Irven DeVore started out as the son of a small-town Texas preacher. By the age of 17, DeVore was ministering the gospel at the head of the church. He enrolled at the University of Texas to study theology and philosophy, but later switched to anthropology. After completing graduate studies at the University of Chicago, DeVore went to East Africa to observe apes in 1959, the same year Jane Goodall began her famous field studies on chimpanzees. Increasingly, he says, he became fascinated by human nature and what makes people male or female.
DeVore is currently Curator of Primatology at Harvard’s Peabody Museum of Archeology and Ethnology. He also teaches at Harvard University, most notably Science B-29, in which he is known for exceptionally lively and sometimes raunchy lectures. For instance, he discusses the mating habits of elephant seals, orangutans, hangflies, ostriches, lions, and chimps to name a few. “I teach by humor and shock,” acknowledges DeVore, whose course uses evolutionary theory, social behavior, language acquisition, and brain anatomy as context for examining human behavior.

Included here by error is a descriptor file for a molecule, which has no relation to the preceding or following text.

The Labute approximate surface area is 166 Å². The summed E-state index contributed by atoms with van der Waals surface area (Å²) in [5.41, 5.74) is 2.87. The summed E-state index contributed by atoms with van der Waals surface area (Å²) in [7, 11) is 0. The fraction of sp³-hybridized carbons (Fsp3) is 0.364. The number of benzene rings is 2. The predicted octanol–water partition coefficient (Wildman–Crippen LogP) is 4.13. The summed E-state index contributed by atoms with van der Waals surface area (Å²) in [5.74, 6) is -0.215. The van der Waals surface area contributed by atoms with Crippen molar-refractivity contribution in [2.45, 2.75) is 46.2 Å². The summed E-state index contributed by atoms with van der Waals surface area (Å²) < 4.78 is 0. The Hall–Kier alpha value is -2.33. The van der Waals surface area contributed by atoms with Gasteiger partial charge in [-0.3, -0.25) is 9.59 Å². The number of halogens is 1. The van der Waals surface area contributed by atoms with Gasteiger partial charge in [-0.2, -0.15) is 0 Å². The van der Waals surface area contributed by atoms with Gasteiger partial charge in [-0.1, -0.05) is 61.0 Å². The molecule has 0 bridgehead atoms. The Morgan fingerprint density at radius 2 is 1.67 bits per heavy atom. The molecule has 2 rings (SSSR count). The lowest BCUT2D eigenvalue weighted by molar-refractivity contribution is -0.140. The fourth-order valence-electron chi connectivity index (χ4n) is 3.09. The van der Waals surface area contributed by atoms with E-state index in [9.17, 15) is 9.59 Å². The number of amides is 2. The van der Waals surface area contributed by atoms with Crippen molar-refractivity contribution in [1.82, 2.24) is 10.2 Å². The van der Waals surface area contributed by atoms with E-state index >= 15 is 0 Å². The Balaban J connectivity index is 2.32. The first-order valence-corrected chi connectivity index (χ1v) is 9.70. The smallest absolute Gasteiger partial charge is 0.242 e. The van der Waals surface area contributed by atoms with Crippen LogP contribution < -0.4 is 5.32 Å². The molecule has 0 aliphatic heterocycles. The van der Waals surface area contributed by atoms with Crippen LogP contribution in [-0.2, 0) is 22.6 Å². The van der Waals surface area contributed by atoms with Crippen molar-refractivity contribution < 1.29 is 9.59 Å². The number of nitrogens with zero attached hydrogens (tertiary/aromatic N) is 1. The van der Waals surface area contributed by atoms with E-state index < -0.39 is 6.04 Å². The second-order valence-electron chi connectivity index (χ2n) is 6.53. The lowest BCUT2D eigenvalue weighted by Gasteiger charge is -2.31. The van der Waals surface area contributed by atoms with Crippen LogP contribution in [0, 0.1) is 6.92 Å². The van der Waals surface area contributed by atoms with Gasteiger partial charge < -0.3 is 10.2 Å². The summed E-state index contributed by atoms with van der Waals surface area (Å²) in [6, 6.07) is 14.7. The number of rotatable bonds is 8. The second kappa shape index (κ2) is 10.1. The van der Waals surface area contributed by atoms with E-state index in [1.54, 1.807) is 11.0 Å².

DeVore hasn’t spent his entire career in the classroom. He has 20 years of field experience studying human hunters and gatherers. He has lived among baboons in Kenya, Bushmen in Botswana’s Kalahari Desert, and the Efe Pygmies of Zaire. DeVore has been struck by lightning in Botswana, stung by giant jellyfish in New Guinea and infected by parasites in Zaire.